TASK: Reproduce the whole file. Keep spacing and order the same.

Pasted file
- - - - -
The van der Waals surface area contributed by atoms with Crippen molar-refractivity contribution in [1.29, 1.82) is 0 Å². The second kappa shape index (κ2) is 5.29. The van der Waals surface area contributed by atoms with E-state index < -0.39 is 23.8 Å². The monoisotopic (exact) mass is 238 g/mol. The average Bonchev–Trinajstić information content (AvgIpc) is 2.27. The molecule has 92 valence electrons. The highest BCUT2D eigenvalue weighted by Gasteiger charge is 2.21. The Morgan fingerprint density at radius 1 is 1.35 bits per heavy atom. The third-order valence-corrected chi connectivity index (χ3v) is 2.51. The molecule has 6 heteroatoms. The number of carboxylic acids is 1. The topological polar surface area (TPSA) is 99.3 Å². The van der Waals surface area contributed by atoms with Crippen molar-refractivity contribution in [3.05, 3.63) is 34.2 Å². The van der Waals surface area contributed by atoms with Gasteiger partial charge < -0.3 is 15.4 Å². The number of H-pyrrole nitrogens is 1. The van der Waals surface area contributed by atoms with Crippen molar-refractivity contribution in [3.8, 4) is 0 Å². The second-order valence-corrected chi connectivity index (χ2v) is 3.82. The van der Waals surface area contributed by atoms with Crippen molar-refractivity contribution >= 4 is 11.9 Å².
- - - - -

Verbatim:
The van der Waals surface area contributed by atoms with Crippen molar-refractivity contribution in [1.29, 1.82) is 0 Å². The second kappa shape index (κ2) is 5.29. The van der Waals surface area contributed by atoms with E-state index < -0.39 is 23.8 Å². The monoisotopic (exact) mass is 238 g/mol. The average Bonchev–Trinajstić information content (AvgIpc) is 2.27. The molecule has 92 valence electrons. The highest BCUT2D eigenvalue weighted by Gasteiger charge is 2.21. The Morgan fingerprint density at radius 1 is 1.35 bits per heavy atom. The third-order valence-corrected chi connectivity index (χ3v) is 2.51. The molecule has 6 heteroatoms. The number of carboxylic acids is 1. The topological polar surface area (TPSA) is 99.3 Å². The van der Waals surface area contributed by atoms with Crippen molar-refractivity contribution in [3.05, 3.63) is 34.2 Å². The van der Waals surface area contributed by atoms with Gasteiger partial charge < -0.3 is 15.4 Å². The number of H-pyrrole nitrogens is 1. The van der Waals surface area contributed by atoms with Crippen molar-refractivity contribution in [3.8, 4) is 0 Å². The second-order valence-corrected chi connectivity index (χ2v) is 3.82. The van der Waals surface area contributed by atoms with Crippen molar-refractivity contribution >= 4 is 11.9 Å².